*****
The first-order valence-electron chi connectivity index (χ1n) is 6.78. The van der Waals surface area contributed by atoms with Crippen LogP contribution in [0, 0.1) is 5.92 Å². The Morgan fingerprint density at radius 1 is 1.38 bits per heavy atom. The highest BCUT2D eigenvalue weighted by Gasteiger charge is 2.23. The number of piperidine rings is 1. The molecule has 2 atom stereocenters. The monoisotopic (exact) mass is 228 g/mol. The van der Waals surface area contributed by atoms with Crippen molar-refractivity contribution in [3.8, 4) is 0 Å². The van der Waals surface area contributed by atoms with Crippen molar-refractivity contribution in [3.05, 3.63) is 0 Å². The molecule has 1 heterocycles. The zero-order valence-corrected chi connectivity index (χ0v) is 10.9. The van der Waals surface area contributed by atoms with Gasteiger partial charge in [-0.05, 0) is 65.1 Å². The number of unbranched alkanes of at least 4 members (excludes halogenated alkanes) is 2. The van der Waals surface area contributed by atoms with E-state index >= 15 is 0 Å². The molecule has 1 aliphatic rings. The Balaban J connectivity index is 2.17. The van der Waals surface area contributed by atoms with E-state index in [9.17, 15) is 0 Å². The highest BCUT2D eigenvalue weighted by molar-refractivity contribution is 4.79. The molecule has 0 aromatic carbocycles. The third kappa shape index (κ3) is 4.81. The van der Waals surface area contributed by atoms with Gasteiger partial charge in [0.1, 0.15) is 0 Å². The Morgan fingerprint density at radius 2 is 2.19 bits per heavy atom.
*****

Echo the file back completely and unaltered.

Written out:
The first-order valence-electron chi connectivity index (χ1n) is 6.78. The van der Waals surface area contributed by atoms with Crippen LogP contribution in [0, 0.1) is 5.92 Å². The Morgan fingerprint density at radius 1 is 1.38 bits per heavy atom. The highest BCUT2D eigenvalue weighted by Gasteiger charge is 2.23. The number of piperidine rings is 1. The molecule has 2 atom stereocenters. The monoisotopic (exact) mass is 228 g/mol. The van der Waals surface area contributed by atoms with Crippen molar-refractivity contribution in [3.8, 4) is 0 Å². The van der Waals surface area contributed by atoms with Crippen molar-refractivity contribution in [3.05, 3.63) is 0 Å². The molecule has 1 heterocycles. The zero-order valence-corrected chi connectivity index (χ0v) is 10.9. The van der Waals surface area contributed by atoms with Gasteiger partial charge in [-0.05, 0) is 65.1 Å². The number of unbranched alkanes of at least 4 members (excludes halogenated alkanes) is 2. The van der Waals surface area contributed by atoms with E-state index >= 15 is 0 Å². The molecule has 1 aliphatic rings. The Balaban J connectivity index is 2.17. The van der Waals surface area contributed by atoms with E-state index in [9.17, 15) is 0 Å². The highest BCUT2D eigenvalue weighted by molar-refractivity contribution is 4.79. The molecule has 0 aromatic carbocycles. The third kappa shape index (κ3) is 4.81. The van der Waals surface area contributed by atoms with Gasteiger partial charge in [0.1, 0.15) is 0 Å². The Morgan fingerprint density at radius 2 is 2.19 bits per heavy atom.